The engine controller also measures the pulse signal of the crank angle sensor and calculates the engine rotational speed NDATA based on the number of pulses in a specified length of time or time interval of the pulses.

Dividing the suction air volume Qa per unit time by NDATA and then by the number of cylinders, the suction air volume Qacyl per cycle of each cylinder is calculated.

Multiplying Qacyl by the specific coefficient KTI and then by a correction coefficient including an air-fuel ratio control correction variable, to be explained later, the fuel volume TI that can be burnt with Qacyl is obtained and, by opening the injector for a specified length of time, necessary volume of fuel is injected to generate air-fuel mixture in every combustion.

The correction coefficient COEFn as follows is multiplied in computing TI.
TI=COEFn×KTI×Qacyl

COEFn includes an air-fuel ratio correction coefficient ALPHAn.
COEFn=1+ALPHAn+increase correction factor

If the control is made on each cylinder, individual parameter is specified, varying the subscript n from 1 to each cylinder number.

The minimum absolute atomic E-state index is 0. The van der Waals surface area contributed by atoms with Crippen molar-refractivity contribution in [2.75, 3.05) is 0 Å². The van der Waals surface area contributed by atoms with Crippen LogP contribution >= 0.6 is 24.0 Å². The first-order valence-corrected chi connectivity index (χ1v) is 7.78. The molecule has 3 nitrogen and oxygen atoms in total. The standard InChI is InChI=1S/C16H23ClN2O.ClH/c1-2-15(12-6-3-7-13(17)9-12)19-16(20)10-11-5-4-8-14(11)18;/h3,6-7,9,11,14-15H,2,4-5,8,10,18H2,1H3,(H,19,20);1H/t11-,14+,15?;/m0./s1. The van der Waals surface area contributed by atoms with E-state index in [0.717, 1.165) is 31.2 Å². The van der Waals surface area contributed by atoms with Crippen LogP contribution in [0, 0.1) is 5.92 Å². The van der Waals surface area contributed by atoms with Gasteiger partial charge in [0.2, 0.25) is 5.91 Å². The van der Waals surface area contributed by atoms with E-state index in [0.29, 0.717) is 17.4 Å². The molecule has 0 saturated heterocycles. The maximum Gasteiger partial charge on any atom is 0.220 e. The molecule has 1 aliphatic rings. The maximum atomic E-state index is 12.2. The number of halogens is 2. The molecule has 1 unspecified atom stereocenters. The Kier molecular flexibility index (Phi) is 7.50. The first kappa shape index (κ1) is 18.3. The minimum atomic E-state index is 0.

The exhaust gas from the combustion in the combustion chamber contains toxic substances such as NOx and unburnt HC. Since these substances result in air pollution if discharged into the air as they are, NOx and HC are decomposed and purified into N2, H2O and CO2 inside the catalyst before discharge. In order to decompose and purify the toxic substances efficiently inside the catalyst, it is essential to operate the engine at an air-fuel ratio that realizes high purification efficiency of the catalyst.

Generally speaking, if an engine is operated under a stoichiometric condition (theoretical air-fuel ratio), toxic substances in the exhaust gas is decom posed and purified inside the catalyst.

For example, a chemical reaction mentioned below is caused under a stoichiometric condition.
CmHn+(m+n/2)O2 →mCO2 +n/2H2O

Since hydro carbon contained in gasoline has higher carbon content m, an approximation of n=2×m is applied and the following approximation expression can be obtained.
CmH2m+(2m)O2 →mCO2 +mH2O

Each is converted to “mole” unit as follows.
CmH2m =m×14 g
2mO2 =m×64 g

Although hydro carbon is not defined in the above approximation, the calculation means that 64 g of hydrogen is generally needed for 14 g of gasoline and 18 g of water is generated if specific gasoline composition is defined. It is generally said that the air in the volume of about 14.7 times the weight of gasoline is needed in ideal combustion and water of about 1.4 times the weight of gasoline is generated.